Loyola University Chicago

Office of the President

home_news

A Note from the President, January 2020

January 15, 2020

Dear Loyola Community,

Welcome back to a new semester, a new year, and a new decade at Loyola University Chicago. January 2020 also marks the start of our sesquicentennial year and celebrations. I hope that many of you had an opportunity to refresh and reenergize over the holiday break. I am grateful to staff and dedicated students and faculty on all of our campuses who, due to the nature of their roles, work through these breaks to serve students, faculty, and medical and research functions. Your dedication provides safety and constancy to our community and enables us to smoothly reconnect, engage, and continue our work.

Constancy and commitment to serving others in Chicagoland and beyond has been a hallmark of our University for 150 years. We return to our work and mission in a year in which we commemorate the sesquicentennial of our University's founding. We begin this observation by taking time to honor and contemplate the ongoing work for social justice during the 2020 MLK Celebration at Loyola. This series of events, sponsored by the Executive Council for Diversity and Inclusion, focuses this year on "The Call To Move from Dialogue to Action."

We are pleased to welcome as this year's keynote speaker Jan.21 at the Lake Shore and Water Tower campuses writer, poet, and scholar Clint Smith III, addressing issues of identity and inclusion in education. An interfaith discussion is scheduled for the Lake Shore Campus Jan. 22, and on January 25, David Stovall, professor of African American Studies at University of Illinois Chicago, will hold a Courageous Communities Conversation at the Lake Shore campus focusing on the intersection of race, place, and education. We will livestream the speaker events to the Health Sciences campus to provide flexibility during a week of SSOM exams that coincides with MLK week. I encourage all to attend the presentations and to participate in discussions and multi-faith celebrations. I particularly encourage you to volunteer at one of many opportunities across the city on MLK Service Days on January 20, 23 and 24.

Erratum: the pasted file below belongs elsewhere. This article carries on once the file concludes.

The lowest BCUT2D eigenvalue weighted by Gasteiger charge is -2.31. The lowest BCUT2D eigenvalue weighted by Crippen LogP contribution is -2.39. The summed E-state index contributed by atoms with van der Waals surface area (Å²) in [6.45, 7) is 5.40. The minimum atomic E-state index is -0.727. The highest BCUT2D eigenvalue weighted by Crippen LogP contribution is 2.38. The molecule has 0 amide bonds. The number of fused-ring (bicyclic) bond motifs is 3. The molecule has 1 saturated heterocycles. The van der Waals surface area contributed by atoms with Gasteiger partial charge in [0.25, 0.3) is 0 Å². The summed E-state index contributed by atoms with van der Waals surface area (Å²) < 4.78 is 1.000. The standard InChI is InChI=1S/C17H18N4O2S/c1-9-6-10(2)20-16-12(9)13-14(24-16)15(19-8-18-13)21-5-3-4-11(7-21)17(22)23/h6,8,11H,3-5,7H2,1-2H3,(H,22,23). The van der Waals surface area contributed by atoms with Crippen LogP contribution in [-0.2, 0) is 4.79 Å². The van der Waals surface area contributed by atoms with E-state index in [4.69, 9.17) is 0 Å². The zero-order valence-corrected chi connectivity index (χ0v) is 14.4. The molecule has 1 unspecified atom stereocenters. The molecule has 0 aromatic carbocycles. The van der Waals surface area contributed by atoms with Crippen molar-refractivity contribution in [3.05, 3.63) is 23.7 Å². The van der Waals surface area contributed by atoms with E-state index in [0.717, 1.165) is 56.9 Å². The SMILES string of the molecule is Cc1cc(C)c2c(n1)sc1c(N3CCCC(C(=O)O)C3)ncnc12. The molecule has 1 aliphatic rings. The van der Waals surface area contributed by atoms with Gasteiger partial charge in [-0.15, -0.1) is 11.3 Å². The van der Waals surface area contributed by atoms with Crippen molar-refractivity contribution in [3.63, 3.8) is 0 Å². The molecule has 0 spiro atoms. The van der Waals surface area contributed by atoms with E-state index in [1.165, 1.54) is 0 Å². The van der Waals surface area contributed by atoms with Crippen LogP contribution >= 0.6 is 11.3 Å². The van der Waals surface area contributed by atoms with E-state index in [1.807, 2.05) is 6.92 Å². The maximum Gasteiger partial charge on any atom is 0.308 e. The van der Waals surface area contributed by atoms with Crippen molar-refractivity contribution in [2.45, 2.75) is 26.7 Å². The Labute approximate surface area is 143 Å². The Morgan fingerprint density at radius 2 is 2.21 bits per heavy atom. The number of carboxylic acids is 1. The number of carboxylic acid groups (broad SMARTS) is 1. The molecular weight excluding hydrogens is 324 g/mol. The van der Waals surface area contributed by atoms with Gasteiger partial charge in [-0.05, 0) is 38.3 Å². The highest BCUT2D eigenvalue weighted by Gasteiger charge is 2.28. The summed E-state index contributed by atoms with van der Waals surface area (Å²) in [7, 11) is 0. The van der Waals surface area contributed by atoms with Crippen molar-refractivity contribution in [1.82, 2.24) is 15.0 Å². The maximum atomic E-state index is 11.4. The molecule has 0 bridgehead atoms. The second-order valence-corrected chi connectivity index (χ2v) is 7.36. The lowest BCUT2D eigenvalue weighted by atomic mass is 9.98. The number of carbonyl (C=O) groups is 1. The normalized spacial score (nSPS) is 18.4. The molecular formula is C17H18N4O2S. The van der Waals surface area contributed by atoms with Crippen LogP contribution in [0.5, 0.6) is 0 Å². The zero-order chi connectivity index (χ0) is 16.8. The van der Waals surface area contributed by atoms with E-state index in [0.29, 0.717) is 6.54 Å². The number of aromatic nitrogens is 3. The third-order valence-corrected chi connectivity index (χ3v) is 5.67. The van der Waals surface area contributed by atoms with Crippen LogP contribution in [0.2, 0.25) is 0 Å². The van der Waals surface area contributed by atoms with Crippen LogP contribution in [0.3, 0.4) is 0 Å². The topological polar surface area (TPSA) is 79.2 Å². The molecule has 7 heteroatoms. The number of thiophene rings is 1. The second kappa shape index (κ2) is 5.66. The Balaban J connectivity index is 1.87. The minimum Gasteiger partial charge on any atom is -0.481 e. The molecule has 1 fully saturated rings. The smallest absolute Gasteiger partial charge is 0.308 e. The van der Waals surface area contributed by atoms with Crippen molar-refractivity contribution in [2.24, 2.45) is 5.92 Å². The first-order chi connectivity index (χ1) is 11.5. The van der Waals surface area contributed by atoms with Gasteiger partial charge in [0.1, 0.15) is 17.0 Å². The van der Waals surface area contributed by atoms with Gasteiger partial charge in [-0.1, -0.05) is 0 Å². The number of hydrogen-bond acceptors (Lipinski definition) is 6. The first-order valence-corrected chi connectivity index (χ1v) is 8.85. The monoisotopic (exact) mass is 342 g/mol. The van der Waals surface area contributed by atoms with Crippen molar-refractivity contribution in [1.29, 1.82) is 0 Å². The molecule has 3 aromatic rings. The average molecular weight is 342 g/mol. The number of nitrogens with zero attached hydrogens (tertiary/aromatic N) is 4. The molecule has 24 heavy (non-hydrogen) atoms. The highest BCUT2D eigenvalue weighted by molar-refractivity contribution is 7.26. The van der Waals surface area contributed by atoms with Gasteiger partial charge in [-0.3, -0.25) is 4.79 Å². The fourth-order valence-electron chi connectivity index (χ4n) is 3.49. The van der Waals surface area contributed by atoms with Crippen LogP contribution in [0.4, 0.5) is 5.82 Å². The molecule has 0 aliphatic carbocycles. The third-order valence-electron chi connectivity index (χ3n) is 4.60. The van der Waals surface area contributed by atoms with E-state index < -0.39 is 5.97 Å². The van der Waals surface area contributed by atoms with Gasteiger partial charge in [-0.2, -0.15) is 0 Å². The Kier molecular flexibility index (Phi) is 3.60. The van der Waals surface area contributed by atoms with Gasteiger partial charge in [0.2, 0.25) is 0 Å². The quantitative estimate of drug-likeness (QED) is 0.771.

As we head into this historic year, we will share more details of events and activities planned to celebrate the founding of Loyola in Chicago 150 years ago. Ours is a legacy of inspiring hope through education and leadership, of innovative and productive research and academic programs, of access to health care, of civil discourse and social justice grounded in faith. Since our founding in 1870 to serve a burgeoning immigrant population in Chicago, Loyola's urban Jesuit mission has served the lives of generations. Loyola's future and that of the city have always been intertwined. Loyola has been a partner and a catalyst in Chicago's emergence as a global center of commerce, culture, science, religion, and education. As the city has grown, Loyola has matured from commuter school to an international university, and we continue to be called to address issues of justice and equity across fields and disciplines.